Beyond being a surprisingly well-written entry among Traveler’s Tales’ more recent Lego-Whatever titles, Lego Batman 2 may contain the most poignant expression I’ve seen of Superman’s perhaps most obvious narrative problem: how does one make a literally omnipotent character dramatically interesting? What does it mean when there’s this one guy always front-and-center who can outdo any individual, super-powered or otherwise, at whatever thing they feel makes them special?
Lego Batman 2 shines a spotlight on these questions in the very best way a videogame can, purely through play mechanics, and with reserved brilliance. Much like the first (much weaker, far buggier) Lego Batman game, the first few acts of the story mode lend Players One and Two the unsurprising respective roles of Batman and Robin. At the start of the second act, the plot twists in such a way that the latter finds himself bumped into the wings when Superman swoops into the Player Two spot. And then things get interestingly weird.
A question from the blog-topics backlog which I’d now like to throw out to the readership: If you have ever played a combat-oriented tabletop role-playing game like Dungeons & Dragons, did you ever actually use miniatures on a grid, as the rulebooks generally assume of their players, with each square representing a 10’-by-10’ area? Or did the combat, as with the rest of the gameplay, stick to an entirely verbal format?
Washington Post columnist Gene Weingarten has announced a new book project with the working title 12.28.86: One Day. For the next two years, he’ll research stories about what happened all around the United States on that date, whose numbers he drew from a hat.
Gene is currently collecting stories and research leads on the project’s Facebook page; one can also email stories privately to an address found in that page’s description. He states openness to anything from headline-making news down to personal narratives.
The date held immediate resonance with me, and so last night I wrote up a little remembrance. It crosses over with games (and the roots of my lasting interest in games) enough that I feel like sharing it here as well.
The XYZZYs are trying something new this year: every nominee must have an IFDB entry. While a perhaps bit wobbly in its homegrown editing interface, the IFDB nevertheless allows anyone to edit its existing game entries, or create new ones. In particular, a game’s creators are not barred from creating or updating their own works’ IFDB entries.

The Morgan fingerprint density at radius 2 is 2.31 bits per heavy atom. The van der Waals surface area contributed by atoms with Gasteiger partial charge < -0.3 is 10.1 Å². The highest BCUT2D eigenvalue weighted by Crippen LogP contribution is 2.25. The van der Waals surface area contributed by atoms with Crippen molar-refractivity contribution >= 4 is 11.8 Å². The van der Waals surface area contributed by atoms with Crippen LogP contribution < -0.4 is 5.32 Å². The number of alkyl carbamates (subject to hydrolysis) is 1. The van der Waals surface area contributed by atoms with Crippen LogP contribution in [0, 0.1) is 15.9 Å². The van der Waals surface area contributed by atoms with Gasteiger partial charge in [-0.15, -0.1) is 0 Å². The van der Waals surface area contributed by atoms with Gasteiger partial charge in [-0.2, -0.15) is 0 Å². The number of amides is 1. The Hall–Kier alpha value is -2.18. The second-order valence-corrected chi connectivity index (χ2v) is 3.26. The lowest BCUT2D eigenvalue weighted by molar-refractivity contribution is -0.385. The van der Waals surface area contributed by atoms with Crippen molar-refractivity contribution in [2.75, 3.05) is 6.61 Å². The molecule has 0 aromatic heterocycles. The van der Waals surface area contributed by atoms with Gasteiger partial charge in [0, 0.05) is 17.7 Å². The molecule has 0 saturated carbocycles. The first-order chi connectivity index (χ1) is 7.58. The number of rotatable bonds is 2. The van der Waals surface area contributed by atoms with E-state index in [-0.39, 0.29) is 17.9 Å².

I stress that games you’d like to make eligible via the IFDB needn’t adhere to the classic parser-based IF format. This month I myself have added IFDB entries for both a web-based hypertext game and a commercial game-book adaptation for tablets, both of which I hope to see among the 2013 nominees. The competition’s post on the subject goes into more detail on what is and isn’t acceptable, under the section “Interactive fiction” — though it allows that this style of play does find itself in a period of definitional transition at the moment.
I shared the source of The Warbler’s Nest to GitHub last weekend, a project that took a couple of hours by one measure and nine months by another. I started getting the codebase ready for sharing last spring, shortly after giving an invited presentation about the game at MIT. I considered the event as good a capstone as any on the game’s active presence in my mind, and releasing the source struck me as appropriate epilogue. As it turned out, this preparation would end up perhaps the last personal project I picked up before a family crisis would occupy much of my attention until wintertime. And when, things calmer, I happened across this MetaFilter thread asking about Inform source examples shortly after I received an email from a Warbler player pointing out an embarrassing typo in the story, I thought: Oh, right. And so GitHub.
Mere hours after announcing all this on Twitter and such, I would laugh out loud from the solid upstaging my little effort would receive next to a truly delightful surprise: Daniel Ravipinto announced a special 10-year-anniversary re-release of Slouching Towards Bedlam, an IFComp-winning masterpiece released by Star C. Foster and himself in 2003. Daniel recast the game into Inform 7 (which didn’t publicly exist ten years ago) as an exercise, and this in turn allowed him to easily publish a web page linking to both the downloadable game file and its source text. I sincerely recommend taking this opportunity to try the game if you haven’t already; I quite look forward to playing it through again, myself.